A collection of thoughts, ideas and rants inspired by my career as a tech consultant in the finance industry.

Challenger Bank

When I first heard about the so-called UK Challenger Banks like Monzo and Atom, I was amazed that there wasn’t a similar offering in Canada. The Canadian retail banking sector desperately needs new players bring compelling products to the market but nobody was doing it. There are some options like PC Financial and Tangerine but they’re both backed by one of the Big Banks (CIBC and Scotiabank, respectively). Nobody was attempting a ground-up rebuild of a bank using modern technology and practices. [Read More]

Heirloom Code

Michael Feathers says that legacy code is any code without tests but I’d go a step further and say that legacy code is any code that is still running even though the original developer(s) are no longer working on it. And there is certainly plenty of that in financial institutions. There are other characteristics too, such as: unreproducible production environment incomplete source control missing files ‘master’ fails to build no automated build process no release process few or no unit tests no way to run or test the code on a developer workstation little or no documentation none of the original developers available I am presently working on a codebase that checks all of the above boxes and it isn’t even that old but instead of dismissing it as an unmaintainable mess I have changed my mindset and have started referring to it as Heirloom Code. [Read More]

Pragmatic Programmer

The Pragmatic Programmer is one of the most influential books that I have read as a software developer. It is right up there with Software Craftsmanship and Clean Code. Andy Hunt recently gave an interview that was peppered with several poignent quotes that struck a chord with me. You need to understand how to work with other people, both with teammates and with those pesky users This is the single piece of advice that I’d give to anyone looking to get into software development. [Read More]

Separate Your Email From Your Identity

Your email address identifies you in this online world. Companies use it to verify who you are, to communicate with you and for resetting passwords. You may also use the same email address to correspond with your friends and family, and it may even be linked to your calendar too. It makes sense to separate your personal email from your work email - you don’t send personal emails from your work address, nor do you send work emails from your personal address. [Read More]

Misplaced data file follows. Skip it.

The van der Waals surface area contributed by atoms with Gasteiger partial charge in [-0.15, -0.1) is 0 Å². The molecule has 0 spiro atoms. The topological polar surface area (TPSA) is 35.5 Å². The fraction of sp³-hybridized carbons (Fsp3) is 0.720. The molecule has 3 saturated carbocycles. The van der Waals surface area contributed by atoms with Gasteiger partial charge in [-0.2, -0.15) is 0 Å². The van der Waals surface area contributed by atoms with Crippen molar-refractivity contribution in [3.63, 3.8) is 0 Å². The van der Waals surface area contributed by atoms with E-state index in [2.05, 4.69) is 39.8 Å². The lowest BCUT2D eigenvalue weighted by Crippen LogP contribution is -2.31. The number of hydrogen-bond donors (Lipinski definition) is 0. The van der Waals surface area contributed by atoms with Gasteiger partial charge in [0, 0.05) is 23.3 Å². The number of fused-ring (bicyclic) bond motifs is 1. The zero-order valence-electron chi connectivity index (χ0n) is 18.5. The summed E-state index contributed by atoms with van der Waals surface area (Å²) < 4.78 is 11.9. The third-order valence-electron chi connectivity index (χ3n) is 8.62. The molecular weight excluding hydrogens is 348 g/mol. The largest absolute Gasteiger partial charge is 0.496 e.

Clean Tea - Part III

This is a continuation of my post about clean tea, except this time I analysed the offerings from Tealyra. Tealyra by the numbers: 490 teas (excluding kits and samplers) 175 contain sugar and/or flavourings 187 caffeine-free So I filtered the list to only show teas with: No caffeine No sugar No stevia No flavourings 86 teas on the Tealyra® menu pass my filter for what I would consider to be “clean” which makes Tealyra the best of the three that I’ve looked at so far. [Read More]

Good Support

I recently had an unexpectedly great support experience from a company that one does not usually associate with excellent customer support: Microsoft. I had been running Windows 10 as a VirtualBox VM on my Linux laptop for quite some time. I needed Windows for a few things like my accounting software (Quickbooks) and remote access to the office but the setup wasn’t working as cleanly as I’d like, particularly around support for external devices like my Garmin Forerunner GPS watch so I decided to switch to a dual boot. [Read More]

Clean Tea - Part II

This is a continuation of my post about clean tea, except this time I analysed the offerings from Teavana® (a Starbucks company). Teavana® by the numbers: 101 teas (excluding kits and samplers) 70 contain sugar and/or flavourings 31 caffeine-free 4 had no ingredients listed So I filtered the list to only show teas with: No caffeine No sugar No flavourings Only one tea on the Teavana® menu passes my filter for what I would consider to be “clean”. [Read More]

Clean Tea

I recently weaned myself off coffee. My daily intake levels were well above normal levels, as was my tolerance. The only thing it was doing for me was preventing me from getting a good night’s sleep. So I decided to quit. I spent two weeks cutting back, and then went cold turkey over the Labour Day weekend. I’m now sleeping much better, and no longer need that morning jolt to get me going. [Read More]

The Immutable Laws of Marketing

This is a quick cheat sheet taken from a great little book called “The 22 Immutable Laws of Marketing” by Al Ries & Jack Trout. I highly recommend this book for anyone interested in marketing … even developers! The Law of Leadership It’s better to be first than it is to be better. The Law of the Category If you can’t be first in a category, set up a new category you can be first in. [Read More]

Hubot and HipChat

Configuring Hubot to work with a self-hosted HipChat server took a bit of tweaking, so here’s a quickstart guide based on what I discovered along the way. First of all, follow Atlassian’s guide to create a copy of Hubot. This will download the source code including the HipChat adapter. $ npm install -g yo generator-hubot $ mkdir myhubot $ cd myhubot $ yo hubot --adapter hipchat Answer the questions, and you’ve got a basic bot config [Read More]